Perhaps the most famous political party flip-flopper is Donald Trump, the Republican president of the United States, who was once a Democrat (and twice a Republican, once an independent, and once a member of the Independence Party). When he changed his affiliation before his successful 2016 run for president, maybe he’d truly changed his mind. Or maybe – and more likely, given the cynical lens through which Trump seems to view the world – it was an opportunistic political strategy.
So it’s ironic that Steve McShane, a nine-year member of Salinas City Council and now a candidate for county supervisor, has just changed his party registration to Democratic for the first time, because, he says, Trump’s Republican party no longer reflects his values.
“My parents raised me when I was in the schoolyard not to be a bully. They also raised me to stand up when someone else is bullied,” McShane says.
McShane registered to vote at 18 with no party preference, then became a Republican during his college years at Cal Poly when Republican Pete Wilson was governor. He worked for then-Republican lawmaker Bruce McPherson’s Salinas district office (McPherson, now a Santa Cruz County supervisor, also quit the Republican party years ago).
Three years ago, McShane says he dropped his Republican registration in favor of no party preference, because of Trump.
Why switch parties now? One reason, he says is to ensure he can vote in the March 3 presidential primary. McShane also says it’s about the projects he wants to get done, specifically in environmental protection, arts, jobs, housing and public safety. “These are the issues that I’m passionate about,” he says. “Where are those solutions? They’re not in the Republican Party.”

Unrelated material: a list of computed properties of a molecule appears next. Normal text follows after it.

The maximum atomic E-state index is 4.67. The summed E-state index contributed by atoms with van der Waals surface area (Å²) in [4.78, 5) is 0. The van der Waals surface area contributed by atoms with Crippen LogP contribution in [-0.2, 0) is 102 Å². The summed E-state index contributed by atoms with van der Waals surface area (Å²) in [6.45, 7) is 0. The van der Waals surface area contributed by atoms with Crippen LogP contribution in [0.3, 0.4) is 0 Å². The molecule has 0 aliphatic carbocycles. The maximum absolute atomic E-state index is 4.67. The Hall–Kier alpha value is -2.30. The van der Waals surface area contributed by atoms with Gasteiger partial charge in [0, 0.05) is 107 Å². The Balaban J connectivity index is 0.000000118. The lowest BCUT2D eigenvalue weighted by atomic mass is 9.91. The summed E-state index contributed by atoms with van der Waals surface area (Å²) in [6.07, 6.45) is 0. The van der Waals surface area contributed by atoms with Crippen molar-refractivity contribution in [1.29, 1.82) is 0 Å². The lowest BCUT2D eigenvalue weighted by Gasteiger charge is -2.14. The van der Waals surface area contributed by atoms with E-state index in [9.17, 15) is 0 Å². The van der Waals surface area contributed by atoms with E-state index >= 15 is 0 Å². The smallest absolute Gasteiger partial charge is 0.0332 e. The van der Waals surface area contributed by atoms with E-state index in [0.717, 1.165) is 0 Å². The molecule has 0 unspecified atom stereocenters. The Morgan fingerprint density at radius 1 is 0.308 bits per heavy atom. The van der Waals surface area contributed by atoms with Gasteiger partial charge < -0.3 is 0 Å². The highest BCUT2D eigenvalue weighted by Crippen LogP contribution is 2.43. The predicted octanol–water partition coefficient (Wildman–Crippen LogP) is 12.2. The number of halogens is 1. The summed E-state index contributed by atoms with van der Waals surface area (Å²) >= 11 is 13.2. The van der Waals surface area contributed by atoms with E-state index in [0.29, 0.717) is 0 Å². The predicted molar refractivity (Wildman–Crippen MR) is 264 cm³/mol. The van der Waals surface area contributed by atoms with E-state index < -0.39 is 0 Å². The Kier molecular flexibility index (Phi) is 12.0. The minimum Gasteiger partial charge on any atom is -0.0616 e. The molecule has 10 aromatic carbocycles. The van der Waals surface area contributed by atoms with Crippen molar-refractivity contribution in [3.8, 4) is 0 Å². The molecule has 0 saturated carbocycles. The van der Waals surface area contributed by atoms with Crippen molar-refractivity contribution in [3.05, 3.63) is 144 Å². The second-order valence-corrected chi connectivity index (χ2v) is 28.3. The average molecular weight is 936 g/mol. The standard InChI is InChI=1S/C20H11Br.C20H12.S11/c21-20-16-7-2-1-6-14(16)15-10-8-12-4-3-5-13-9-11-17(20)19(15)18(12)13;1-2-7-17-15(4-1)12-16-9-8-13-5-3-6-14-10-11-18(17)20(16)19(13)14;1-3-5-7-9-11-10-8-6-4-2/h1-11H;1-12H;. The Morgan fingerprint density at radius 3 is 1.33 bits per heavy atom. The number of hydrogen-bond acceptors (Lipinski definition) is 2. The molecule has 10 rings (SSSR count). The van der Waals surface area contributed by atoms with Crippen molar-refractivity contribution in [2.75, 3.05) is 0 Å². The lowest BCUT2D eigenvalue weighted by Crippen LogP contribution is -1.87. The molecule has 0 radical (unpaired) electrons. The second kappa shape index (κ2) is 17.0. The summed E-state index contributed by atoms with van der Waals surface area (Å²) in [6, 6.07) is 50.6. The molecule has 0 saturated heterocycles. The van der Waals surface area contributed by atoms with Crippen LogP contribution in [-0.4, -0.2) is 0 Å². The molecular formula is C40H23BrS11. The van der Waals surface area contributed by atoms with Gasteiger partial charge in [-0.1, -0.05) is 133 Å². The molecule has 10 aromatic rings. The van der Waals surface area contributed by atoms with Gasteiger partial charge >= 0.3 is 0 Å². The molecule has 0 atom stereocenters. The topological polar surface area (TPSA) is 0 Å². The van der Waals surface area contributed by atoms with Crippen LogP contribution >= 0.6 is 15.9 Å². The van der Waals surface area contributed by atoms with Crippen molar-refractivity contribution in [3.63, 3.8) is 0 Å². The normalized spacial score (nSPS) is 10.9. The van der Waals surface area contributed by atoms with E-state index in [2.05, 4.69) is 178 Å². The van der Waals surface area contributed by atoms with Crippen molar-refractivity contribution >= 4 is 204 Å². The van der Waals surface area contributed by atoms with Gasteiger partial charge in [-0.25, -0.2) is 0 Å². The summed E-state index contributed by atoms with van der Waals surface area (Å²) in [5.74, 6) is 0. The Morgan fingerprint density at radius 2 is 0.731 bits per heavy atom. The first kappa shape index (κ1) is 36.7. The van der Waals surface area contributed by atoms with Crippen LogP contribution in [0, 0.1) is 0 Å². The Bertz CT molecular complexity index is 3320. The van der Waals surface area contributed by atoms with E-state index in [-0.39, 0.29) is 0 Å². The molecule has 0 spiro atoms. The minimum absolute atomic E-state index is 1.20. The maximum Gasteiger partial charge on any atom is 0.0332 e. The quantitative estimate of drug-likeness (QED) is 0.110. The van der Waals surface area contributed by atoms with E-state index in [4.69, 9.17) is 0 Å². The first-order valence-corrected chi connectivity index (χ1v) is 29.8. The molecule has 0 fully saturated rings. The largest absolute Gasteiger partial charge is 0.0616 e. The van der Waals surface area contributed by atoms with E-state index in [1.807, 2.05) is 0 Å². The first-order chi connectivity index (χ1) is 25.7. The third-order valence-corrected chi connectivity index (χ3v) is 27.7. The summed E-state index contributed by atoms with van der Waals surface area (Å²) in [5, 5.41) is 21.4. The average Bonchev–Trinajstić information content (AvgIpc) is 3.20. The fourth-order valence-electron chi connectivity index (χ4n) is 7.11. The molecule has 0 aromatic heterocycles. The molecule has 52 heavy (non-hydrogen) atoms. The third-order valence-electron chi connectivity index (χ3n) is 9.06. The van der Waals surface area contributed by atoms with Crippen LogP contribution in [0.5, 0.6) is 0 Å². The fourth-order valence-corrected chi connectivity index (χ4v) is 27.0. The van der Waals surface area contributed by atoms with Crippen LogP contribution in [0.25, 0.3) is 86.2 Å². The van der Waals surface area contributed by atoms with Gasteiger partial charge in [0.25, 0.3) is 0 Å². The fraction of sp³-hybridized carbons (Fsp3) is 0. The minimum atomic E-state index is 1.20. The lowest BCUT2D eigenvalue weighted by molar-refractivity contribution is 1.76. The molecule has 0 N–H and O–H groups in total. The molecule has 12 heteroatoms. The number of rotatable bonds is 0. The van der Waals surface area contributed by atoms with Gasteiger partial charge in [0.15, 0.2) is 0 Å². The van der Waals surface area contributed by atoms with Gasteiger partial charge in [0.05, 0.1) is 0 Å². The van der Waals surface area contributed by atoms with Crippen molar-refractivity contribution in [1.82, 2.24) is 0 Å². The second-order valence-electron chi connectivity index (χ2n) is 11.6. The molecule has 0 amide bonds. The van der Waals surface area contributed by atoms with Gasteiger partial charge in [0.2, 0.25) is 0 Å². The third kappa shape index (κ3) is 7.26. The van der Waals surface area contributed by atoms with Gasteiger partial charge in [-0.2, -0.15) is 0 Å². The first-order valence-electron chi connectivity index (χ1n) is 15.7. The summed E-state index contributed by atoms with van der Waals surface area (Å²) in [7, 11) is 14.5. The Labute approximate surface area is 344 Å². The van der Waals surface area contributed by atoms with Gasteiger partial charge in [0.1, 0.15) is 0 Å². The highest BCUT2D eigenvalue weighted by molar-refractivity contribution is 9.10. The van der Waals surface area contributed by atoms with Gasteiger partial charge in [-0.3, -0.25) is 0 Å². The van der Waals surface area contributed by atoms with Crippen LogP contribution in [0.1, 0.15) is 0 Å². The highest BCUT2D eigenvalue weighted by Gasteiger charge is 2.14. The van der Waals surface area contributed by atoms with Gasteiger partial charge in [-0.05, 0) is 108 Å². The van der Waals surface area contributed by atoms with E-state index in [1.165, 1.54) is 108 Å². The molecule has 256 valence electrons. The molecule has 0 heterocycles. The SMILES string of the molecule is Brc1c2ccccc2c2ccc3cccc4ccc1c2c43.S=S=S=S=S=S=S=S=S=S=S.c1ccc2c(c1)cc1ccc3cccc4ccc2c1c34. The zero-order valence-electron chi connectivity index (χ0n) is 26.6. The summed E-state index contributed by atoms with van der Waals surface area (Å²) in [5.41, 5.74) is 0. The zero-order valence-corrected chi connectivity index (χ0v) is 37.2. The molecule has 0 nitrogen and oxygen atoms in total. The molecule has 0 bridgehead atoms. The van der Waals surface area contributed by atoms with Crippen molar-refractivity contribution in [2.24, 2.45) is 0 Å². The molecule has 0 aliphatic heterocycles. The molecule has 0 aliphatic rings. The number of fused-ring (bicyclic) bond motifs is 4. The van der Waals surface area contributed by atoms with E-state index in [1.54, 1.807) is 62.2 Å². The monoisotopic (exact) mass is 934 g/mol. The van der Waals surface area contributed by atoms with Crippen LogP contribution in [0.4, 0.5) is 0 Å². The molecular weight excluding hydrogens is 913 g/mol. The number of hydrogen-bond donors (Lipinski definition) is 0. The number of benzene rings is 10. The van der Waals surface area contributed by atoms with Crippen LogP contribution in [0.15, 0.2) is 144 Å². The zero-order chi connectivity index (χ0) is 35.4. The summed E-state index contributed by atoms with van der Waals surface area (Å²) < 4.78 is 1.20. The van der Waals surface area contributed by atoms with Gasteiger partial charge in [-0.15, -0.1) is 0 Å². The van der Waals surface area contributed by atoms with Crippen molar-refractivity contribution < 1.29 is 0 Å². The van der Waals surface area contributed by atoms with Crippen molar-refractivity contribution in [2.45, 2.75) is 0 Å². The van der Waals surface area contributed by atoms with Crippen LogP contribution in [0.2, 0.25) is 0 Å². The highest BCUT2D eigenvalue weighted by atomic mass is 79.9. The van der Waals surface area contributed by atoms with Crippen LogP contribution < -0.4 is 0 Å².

Although McShane says it’s about the presidential primary and ideals, it’s hard not to see the timing as opportunistic as he campaigns for county supervisor, facing off against Alex Miller and Wendy Root Askew, both Democrats.
In Salinas’ District 3, where McShane has won three elections, 44 percent of voters are registered Democrats; 25 percent are Republicans; and 26 percent have no party preference, according to Monterey County Elections Department records. Compare that to the bigger district he’s now campaigning in – District 4, now occupied by Jane Parker, a left-leaning progressive who is retiring (and who Askew works for), and which includes Marina, Seaside and a swath of Fort Ord. There, 47 percent of voters are Democrats, shy of 20 percent are Republicans and 28 percent have no party preference. That 3-percent margin of Democrats could mean the election.
McShane is proud of the switch, announcing it with a press release and photos of himself filling out the paperwork.Maybe he truly has changed his mind, but it’s worth looking at McShane’s record against some of his purported goals and values today. He took a position against Measure Z, a ballot initiative that county voters passed in 2016 to ban fracking and expansion of the oil industry. Now he’s against the Trump administration’s proposed expansion of lands for oil extraction, and against fracking. In 2017, he voted against making Salinas a sanctuary city, but voted yes on a watered-down proclamation to make Salinas a “welcoming city” instead; now he calls increased ICE raids the “last straw.”
“Our president has gotten more extreme,” he says. “Separating families is absolutely against my moral beliefs. I was appalled there was a proposal to reopen offshore oil drilling.”
He has supported banning styrofoam and plastic bags in Salinas, but also said yes to sprawl instead of infill. Last year, he worked hard to make the point that CalPERS funds were not invested in assets like “abortion clinics.” He’s an active member at Compass Church, which in 2015 split from Presbyterian Church USA when the latter lifted a ban on ordaining gay clergy. Now, he says, “I am pro-choice, absolutely. And I am pro-LGBTQ.”
Both the City Council office McShane holds and the higher office he seeks are nonpartisan positions. And issues McShane is proud of – boosting community engagement, traffic safety, a blight ordinance – have nothing to do with either political party.